Fig. 15 Ingot ready to quench
The finished wire ingot is now ready to quench, forge, roll, and draw down to the desired size. (Fig.15) Quench the ingot in water as soon as it is no longer glowing red.
This retains the crystallized structure of the metal. If the ingot is quenched too rapidly, stress cracks can form.
Making Larger Quantities
Fig. 16 Depositing soot on wire ingot mold
Steel molds must be prepared by oiling, using silicone spray, or depositing a layer of soot on the interior of the mold surface, graphite molds need no preparation.
The steel molds should be preheated in order to get a good pour. To deposit a layer of soot, simply cover the air intake valve on your torch to create soot. (Fig. 16)
Ganoksin is sponsored by
Fig. 17 Pouring from a hand held crucible
A hand-held crucible must be preheated before adding metals. Pour the molten metal in a smooth, even motion, keeping the flame on the metal throughout the entire pour; concentrate the flame on the point of the spout of the crucible.
(Fig. 17) The spout of the crucible should be poured as close as possible to the mold to prevent premature cooling of the metal and to reduce the chance of spillage. Always have the mold in a tray to catch any spills. If the tray is filled with a layer of sand, the gold will be easy to retrieve.
Fig. 18 Using an electromelt furnace
An electromelt furnace can make it possible to pour multiple ounces of both sheet and wire with the same melt. (Fig. 18) Five ounce sheet ingots are generally large enough. Any larger and they are too thick to roll down with a standard rolling mill.
The crucible inside an electromelt is carbon, consequently, all alloys can be added at once. Pour as close to the mold as possible to reduce the chance of spillage.
Conclusion on Alloying Process
Fig. 19 Removing wire ingot from mold
If the formula and instructions have been followed, ou will have good ingots ready to use. A good pour as no visible pour lines.
(Fig. 19) There is no oxidation as a result of the layer of soot placed on the mold prior to pouring.
Ganoksin is sponsored by
Fig. 20 Wire ingot finished. Spruce has been removed.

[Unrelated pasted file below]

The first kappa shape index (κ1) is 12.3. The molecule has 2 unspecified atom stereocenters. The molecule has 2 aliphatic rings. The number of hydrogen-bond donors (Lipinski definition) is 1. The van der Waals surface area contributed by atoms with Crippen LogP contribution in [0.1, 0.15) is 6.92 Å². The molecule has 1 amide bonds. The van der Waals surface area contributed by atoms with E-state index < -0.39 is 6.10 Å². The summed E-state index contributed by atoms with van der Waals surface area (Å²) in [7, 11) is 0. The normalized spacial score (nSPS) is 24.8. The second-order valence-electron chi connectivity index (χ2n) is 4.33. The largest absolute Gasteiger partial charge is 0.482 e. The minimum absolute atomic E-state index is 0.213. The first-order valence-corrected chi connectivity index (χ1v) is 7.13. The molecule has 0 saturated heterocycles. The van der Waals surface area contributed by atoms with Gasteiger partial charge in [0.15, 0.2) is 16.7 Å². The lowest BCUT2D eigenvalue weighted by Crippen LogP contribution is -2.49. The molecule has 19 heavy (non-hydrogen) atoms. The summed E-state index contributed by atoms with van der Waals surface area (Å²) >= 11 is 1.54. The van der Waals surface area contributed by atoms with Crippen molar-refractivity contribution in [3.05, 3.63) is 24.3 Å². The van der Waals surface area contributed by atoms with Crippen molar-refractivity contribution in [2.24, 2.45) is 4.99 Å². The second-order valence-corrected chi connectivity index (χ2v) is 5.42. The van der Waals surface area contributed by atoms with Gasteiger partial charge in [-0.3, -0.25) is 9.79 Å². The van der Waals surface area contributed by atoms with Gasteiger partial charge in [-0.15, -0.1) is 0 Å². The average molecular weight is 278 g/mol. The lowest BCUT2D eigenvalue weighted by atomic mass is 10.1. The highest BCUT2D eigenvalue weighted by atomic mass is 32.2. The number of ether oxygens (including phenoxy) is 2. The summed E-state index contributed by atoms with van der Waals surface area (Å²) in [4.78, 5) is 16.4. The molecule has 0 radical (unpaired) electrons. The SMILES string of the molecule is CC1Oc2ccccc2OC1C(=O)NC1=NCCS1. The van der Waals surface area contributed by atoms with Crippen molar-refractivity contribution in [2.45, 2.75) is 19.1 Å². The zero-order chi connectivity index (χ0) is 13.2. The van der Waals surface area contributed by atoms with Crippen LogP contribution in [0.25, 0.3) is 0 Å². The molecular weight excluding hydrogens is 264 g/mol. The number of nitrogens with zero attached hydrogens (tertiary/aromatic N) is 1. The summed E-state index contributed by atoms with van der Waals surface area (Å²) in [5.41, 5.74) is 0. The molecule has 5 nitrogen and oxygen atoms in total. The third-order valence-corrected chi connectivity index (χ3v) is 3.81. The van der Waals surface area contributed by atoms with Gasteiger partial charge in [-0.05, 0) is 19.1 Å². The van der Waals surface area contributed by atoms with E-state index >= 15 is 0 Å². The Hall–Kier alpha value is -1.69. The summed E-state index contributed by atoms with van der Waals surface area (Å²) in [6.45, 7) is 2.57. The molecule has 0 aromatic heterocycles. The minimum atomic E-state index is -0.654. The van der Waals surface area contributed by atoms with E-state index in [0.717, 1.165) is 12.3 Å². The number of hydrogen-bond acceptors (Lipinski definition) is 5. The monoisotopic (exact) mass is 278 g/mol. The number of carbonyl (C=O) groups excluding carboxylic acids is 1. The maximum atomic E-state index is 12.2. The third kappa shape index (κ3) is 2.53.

With the sprue cut off, the 22kt wire ingot is now ready to forge, roll and draw to desired size. (Fig. 20)
Fig. 21 Sheet ingot is finished.
The sheet ingot should be shiny and ready to forge. (Fig 21)
Fig 22 Forging the ingot
Ingots are somewhat like a sponge and should be compressed before rolling or drawing down. Stress lines and blisters will form on your sheet if the ingot is not forged down properly.
Forge the ingot down to one half the original diameter in order to break down the crystalline structure of the metal before reducing through the rolling mill. (Fig. 22 & Fig. 23)
Fig. 23 Forging the wire ingot
The cast ingot must be forged and annealed repeatedly until is the desired diameter in order to break up its crystalline structure.
After it has been forged down to ½ the original diameter, it is ready to roll or draw down.
Fig. 24 Tapering “draw-dog”
Taper a “draw dog” on the end of the wire small enough to fit through the holes on the drawplate.
This can be done by placing two sanding discs face to face on a screw top mandrel (Fig. 24). The drawtongs must have something to grab onto.
Fig. 25 Using a drawplate
Using a drawplate held in a vice, wire may be drawn down to desired size. (Fig. 25)
Using The Rolling Mill
Fig. 26 Using a rolling mill
Make sure the ingot and the rolling mill are clean and free of any debris. Any irregularities on the mill rollers will be transferred to the sheet. Start by opening the mill the thickness of the ingot. Pass through once to insure all surfaces are level. Reduce the metal a little at a time with each pass, closing the rollers only one number at a time. Trying to attempt making larger thickness changes will result in stress on the mill and blisters or lines in your metal caused by strain and irregular rolling.
The metal may be reduced by ½ its thickness between each annealing. Once the metal is 2mm or less, anneal every few passes through the rolling mill. (Fig. 26) NEVER rotate the ingot 90 degrees and roll without annealing first. It will cause warping and bulging of your sheet.